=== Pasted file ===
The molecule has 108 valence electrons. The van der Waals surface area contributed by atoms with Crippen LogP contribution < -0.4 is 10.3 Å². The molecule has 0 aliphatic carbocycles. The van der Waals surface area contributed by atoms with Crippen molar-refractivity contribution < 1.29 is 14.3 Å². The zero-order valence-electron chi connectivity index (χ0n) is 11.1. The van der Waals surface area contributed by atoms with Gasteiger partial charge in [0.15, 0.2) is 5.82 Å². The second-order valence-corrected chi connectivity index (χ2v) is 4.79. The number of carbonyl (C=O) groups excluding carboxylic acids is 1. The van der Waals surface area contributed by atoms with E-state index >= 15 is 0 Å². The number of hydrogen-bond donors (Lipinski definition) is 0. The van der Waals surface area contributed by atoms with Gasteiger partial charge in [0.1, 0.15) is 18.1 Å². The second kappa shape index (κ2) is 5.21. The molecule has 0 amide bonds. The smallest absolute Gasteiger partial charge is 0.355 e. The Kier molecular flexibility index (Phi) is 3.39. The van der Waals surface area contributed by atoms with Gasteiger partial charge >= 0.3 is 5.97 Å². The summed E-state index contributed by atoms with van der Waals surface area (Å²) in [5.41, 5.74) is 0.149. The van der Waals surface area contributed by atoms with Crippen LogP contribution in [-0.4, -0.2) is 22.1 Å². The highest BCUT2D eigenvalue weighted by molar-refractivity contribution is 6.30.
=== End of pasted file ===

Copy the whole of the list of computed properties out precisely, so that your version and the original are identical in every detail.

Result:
The molecule has 108 valence electrons. The van der Waals surface area contributed by atoms with Crippen LogP contribution < -0.4 is 10.3 Å². The molecule has 0 aliphatic carbocycles. The van der Waals surface area contributed by atoms with Crippen molar-refractivity contribution < 1.29 is 14.3 Å². The zero-order valence-electron chi connectivity index (χ0n) is 11.1. The van der Waals surface area contributed by atoms with Gasteiger partial charge in [0.15, 0.2) is 5.82 Å². The second-order valence-corrected chi connectivity index (χ2v) is 4.79. The number of carbonyl (C=O) groups excluding carboxylic acids is 1. The van der Waals surface area contributed by atoms with E-state index >= 15 is 0 Å². The number of hydrogen-bond donors (Lipinski definition) is 0. The van der Waals surface area contributed by atoms with Gasteiger partial charge in [0.1, 0.15) is 18.1 Å². The second kappa shape index (κ2) is 5.21. The molecule has 0 amide bonds. The smallest absolute Gasteiger partial charge is 0.355 e. The Kier molecular flexibility index (Phi) is 3.39. The van der Waals surface area contributed by atoms with Gasteiger partial charge >= 0.3 is 5.97 Å². The summed E-state index contributed by atoms with van der Waals surface area (Å²) in [5.41, 5.74) is 0.149. The van der Waals surface area contributed by atoms with Crippen LogP contribution in [-0.4, -0.2) is 22.1 Å². The highest BCUT2D eigenvalue weighted by molar-refractivity contribution is 6.30.